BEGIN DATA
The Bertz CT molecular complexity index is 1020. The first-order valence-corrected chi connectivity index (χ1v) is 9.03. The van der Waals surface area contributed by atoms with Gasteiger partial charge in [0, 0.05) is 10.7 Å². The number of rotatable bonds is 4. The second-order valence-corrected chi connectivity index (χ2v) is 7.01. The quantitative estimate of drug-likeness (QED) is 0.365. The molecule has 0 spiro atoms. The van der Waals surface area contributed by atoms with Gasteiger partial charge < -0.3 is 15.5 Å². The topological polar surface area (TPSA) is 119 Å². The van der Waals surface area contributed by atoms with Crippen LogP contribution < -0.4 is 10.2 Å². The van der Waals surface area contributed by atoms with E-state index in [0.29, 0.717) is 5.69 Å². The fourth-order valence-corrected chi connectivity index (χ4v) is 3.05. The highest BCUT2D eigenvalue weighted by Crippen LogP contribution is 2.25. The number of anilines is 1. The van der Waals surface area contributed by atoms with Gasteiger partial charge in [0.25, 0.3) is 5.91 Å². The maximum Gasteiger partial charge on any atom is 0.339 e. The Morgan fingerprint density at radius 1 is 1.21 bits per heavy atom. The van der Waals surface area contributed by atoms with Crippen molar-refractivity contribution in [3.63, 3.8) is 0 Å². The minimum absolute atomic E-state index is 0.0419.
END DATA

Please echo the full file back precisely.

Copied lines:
The Bertz CT molecular complexity index is 1020. The first-order valence-corrected chi connectivity index (χ1v) is 9.03. The van der Waals surface area contributed by atoms with Gasteiger partial charge in [0, 0.05) is 10.7 Å². The number of rotatable bonds is 4. The second-order valence-corrected chi connectivity index (χ2v) is 7.01. The quantitative estimate of drug-likeness (QED) is 0.365. The molecule has 0 spiro atoms. The van der Waals surface area contributed by atoms with Gasteiger partial charge < -0.3 is 15.5 Å². The topological polar surface area (TPSA) is 119 Å². The van der Waals surface area contributed by atoms with Crippen LogP contribution < -0.4 is 10.2 Å². The van der Waals surface area contributed by atoms with E-state index in [0.29, 0.717) is 5.69 Å². The fourth-order valence-corrected chi connectivity index (χ4v) is 3.05. The highest BCUT2D eigenvalue weighted by Crippen LogP contribution is 2.25. The number of anilines is 1. The van der Waals surface area contributed by atoms with Gasteiger partial charge in [0.25, 0.3) is 5.91 Å². The maximum Gasteiger partial charge on any atom is 0.339 e. The Morgan fingerprint density at radius 1 is 1.21 bits per heavy atom. The van der Waals surface area contributed by atoms with Crippen molar-refractivity contribution in [3.63, 3.8) is 0 Å². The minimum absolute atomic E-state index is 0.0419.